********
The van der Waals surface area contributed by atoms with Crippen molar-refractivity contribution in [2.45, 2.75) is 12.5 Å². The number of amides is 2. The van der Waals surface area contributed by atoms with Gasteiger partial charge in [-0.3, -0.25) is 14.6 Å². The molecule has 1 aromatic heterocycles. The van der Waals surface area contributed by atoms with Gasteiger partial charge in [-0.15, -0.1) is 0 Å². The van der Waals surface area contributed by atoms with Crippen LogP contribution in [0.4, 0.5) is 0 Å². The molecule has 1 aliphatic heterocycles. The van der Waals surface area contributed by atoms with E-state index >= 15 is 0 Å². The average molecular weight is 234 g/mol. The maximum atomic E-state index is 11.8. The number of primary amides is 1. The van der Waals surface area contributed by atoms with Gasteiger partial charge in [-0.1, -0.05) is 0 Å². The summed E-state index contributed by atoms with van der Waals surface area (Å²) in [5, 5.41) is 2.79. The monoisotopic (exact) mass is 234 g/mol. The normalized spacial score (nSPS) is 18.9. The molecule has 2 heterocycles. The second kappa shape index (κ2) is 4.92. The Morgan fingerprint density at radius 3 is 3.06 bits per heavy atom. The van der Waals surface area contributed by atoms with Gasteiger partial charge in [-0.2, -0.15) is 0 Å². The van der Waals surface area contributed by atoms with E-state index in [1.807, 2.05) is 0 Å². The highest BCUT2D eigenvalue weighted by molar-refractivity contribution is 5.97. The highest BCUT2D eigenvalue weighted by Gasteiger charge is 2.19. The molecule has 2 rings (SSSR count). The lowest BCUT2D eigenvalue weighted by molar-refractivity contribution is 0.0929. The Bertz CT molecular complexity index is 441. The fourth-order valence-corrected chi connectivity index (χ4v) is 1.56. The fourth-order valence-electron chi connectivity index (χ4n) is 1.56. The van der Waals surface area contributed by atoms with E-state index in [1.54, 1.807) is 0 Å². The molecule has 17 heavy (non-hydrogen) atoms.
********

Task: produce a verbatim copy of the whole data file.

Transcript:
The van der Waals surface area contributed by atoms with Crippen molar-refractivity contribution in [2.45, 2.75) is 12.5 Å². The number of amides is 2. The van der Waals surface area contributed by atoms with Gasteiger partial charge in [-0.3, -0.25) is 14.6 Å². The molecule has 1 aromatic heterocycles. The van der Waals surface area contributed by atoms with Gasteiger partial charge in [-0.15, -0.1) is 0 Å². The van der Waals surface area contributed by atoms with Crippen LogP contribution in [0.4, 0.5) is 0 Å². The molecule has 1 aliphatic heterocycles. The van der Waals surface area contributed by atoms with E-state index >= 15 is 0 Å². The average molecular weight is 234 g/mol. The maximum atomic E-state index is 11.8. The number of primary amides is 1. The van der Waals surface area contributed by atoms with Gasteiger partial charge in [-0.1, -0.05) is 0 Å². The summed E-state index contributed by atoms with van der Waals surface area (Å²) in [5, 5.41) is 2.79. The monoisotopic (exact) mass is 234 g/mol. The normalized spacial score (nSPS) is 18.9. The molecule has 2 heterocycles. The second kappa shape index (κ2) is 4.92. The Morgan fingerprint density at radius 3 is 3.06 bits per heavy atom. The van der Waals surface area contributed by atoms with Gasteiger partial charge in [-0.2, -0.15) is 0 Å². The van der Waals surface area contributed by atoms with E-state index in [1.807, 2.05) is 0 Å². The highest BCUT2D eigenvalue weighted by molar-refractivity contribution is 5.97. The highest BCUT2D eigenvalue weighted by Gasteiger charge is 2.19. The molecule has 2 rings (SSSR count). The lowest BCUT2D eigenvalue weighted by molar-refractivity contribution is 0.0929. The Bertz CT molecular complexity index is 441. The fourth-order valence-corrected chi connectivity index (χ4v) is 1.56. The fourth-order valence-electron chi connectivity index (χ4n) is 1.56. The van der Waals surface area contributed by atoms with E-state index in [1.54, 1.807) is 0 Å². The molecule has 17 heavy (non-hydrogen) atoms.